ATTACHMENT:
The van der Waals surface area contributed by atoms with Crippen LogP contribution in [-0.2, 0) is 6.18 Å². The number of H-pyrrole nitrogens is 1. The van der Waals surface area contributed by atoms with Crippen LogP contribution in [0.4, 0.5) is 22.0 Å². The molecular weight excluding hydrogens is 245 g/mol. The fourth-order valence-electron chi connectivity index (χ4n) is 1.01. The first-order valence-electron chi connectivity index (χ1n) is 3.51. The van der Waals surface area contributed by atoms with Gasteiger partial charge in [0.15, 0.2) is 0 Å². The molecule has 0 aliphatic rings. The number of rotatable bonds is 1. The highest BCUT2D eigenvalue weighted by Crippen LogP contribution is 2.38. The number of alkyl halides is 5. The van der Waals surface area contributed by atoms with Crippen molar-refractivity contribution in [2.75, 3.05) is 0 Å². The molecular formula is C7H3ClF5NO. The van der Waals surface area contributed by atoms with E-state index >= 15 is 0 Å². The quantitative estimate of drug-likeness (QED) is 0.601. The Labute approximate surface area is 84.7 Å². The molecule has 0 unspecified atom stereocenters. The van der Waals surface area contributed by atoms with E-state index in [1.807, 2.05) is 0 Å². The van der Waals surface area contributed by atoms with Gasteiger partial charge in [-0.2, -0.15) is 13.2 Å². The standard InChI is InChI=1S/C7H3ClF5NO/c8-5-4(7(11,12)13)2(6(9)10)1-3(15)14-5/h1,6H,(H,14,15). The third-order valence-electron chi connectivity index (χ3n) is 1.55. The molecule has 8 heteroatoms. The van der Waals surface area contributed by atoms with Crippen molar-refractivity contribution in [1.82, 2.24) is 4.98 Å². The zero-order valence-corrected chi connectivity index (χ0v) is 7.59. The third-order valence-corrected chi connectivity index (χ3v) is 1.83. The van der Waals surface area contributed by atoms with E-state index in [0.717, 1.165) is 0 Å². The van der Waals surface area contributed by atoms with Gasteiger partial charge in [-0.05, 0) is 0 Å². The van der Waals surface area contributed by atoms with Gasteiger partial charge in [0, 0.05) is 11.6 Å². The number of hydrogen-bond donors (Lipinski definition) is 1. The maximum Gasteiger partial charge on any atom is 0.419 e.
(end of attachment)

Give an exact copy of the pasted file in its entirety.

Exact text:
The van der Waals surface area contributed by atoms with Crippen LogP contribution in [-0.2, 0) is 6.18 Å². The number of H-pyrrole nitrogens is 1. The van der Waals surface area contributed by atoms with Crippen LogP contribution in [0.4, 0.5) is 22.0 Å². The molecular weight excluding hydrogens is 245 g/mol. The fourth-order valence-electron chi connectivity index (χ4n) is 1.01. The first-order valence-electron chi connectivity index (χ1n) is 3.51. The van der Waals surface area contributed by atoms with Gasteiger partial charge in [0.15, 0.2) is 0 Å². The molecule has 0 aliphatic rings. The number of rotatable bonds is 1. The highest BCUT2D eigenvalue weighted by Crippen LogP contribution is 2.38. The number of alkyl halides is 5. The van der Waals surface area contributed by atoms with Crippen molar-refractivity contribution in [2.75, 3.05) is 0 Å². The molecular formula is C7H3ClF5NO. The van der Waals surface area contributed by atoms with E-state index >= 15 is 0 Å². The quantitative estimate of drug-likeness (QED) is 0.601. The Labute approximate surface area is 84.7 Å². The molecule has 0 unspecified atom stereocenters. The van der Waals surface area contributed by atoms with E-state index in [1.807, 2.05) is 0 Å². The van der Waals surface area contributed by atoms with Gasteiger partial charge in [-0.2, -0.15) is 13.2 Å². The standard InChI is InChI=1S/C7H3ClF5NO/c8-5-4(7(11,12)13)2(6(9)10)1-3(15)14-5/h1,6H,(H,14,15). The third-order valence-electron chi connectivity index (χ3n) is 1.55. The molecule has 8 heteroatoms. The van der Waals surface area contributed by atoms with Crippen molar-refractivity contribution in [1.82, 2.24) is 4.98 Å². The zero-order valence-corrected chi connectivity index (χ0v) is 7.59. The third-order valence-corrected chi connectivity index (χ3v) is 1.83. The van der Waals surface area contributed by atoms with E-state index in [0.717, 1.165) is 0 Å². The van der Waals surface area contributed by atoms with Gasteiger partial charge in [-0.05, 0) is 0 Å². The van der Waals surface area contributed by atoms with Gasteiger partial charge in [0, 0.05) is 11.6 Å². The number of hydrogen-bond donors (Lipinski definition) is 1. The maximum Gasteiger partial charge on any atom is 0.419 e.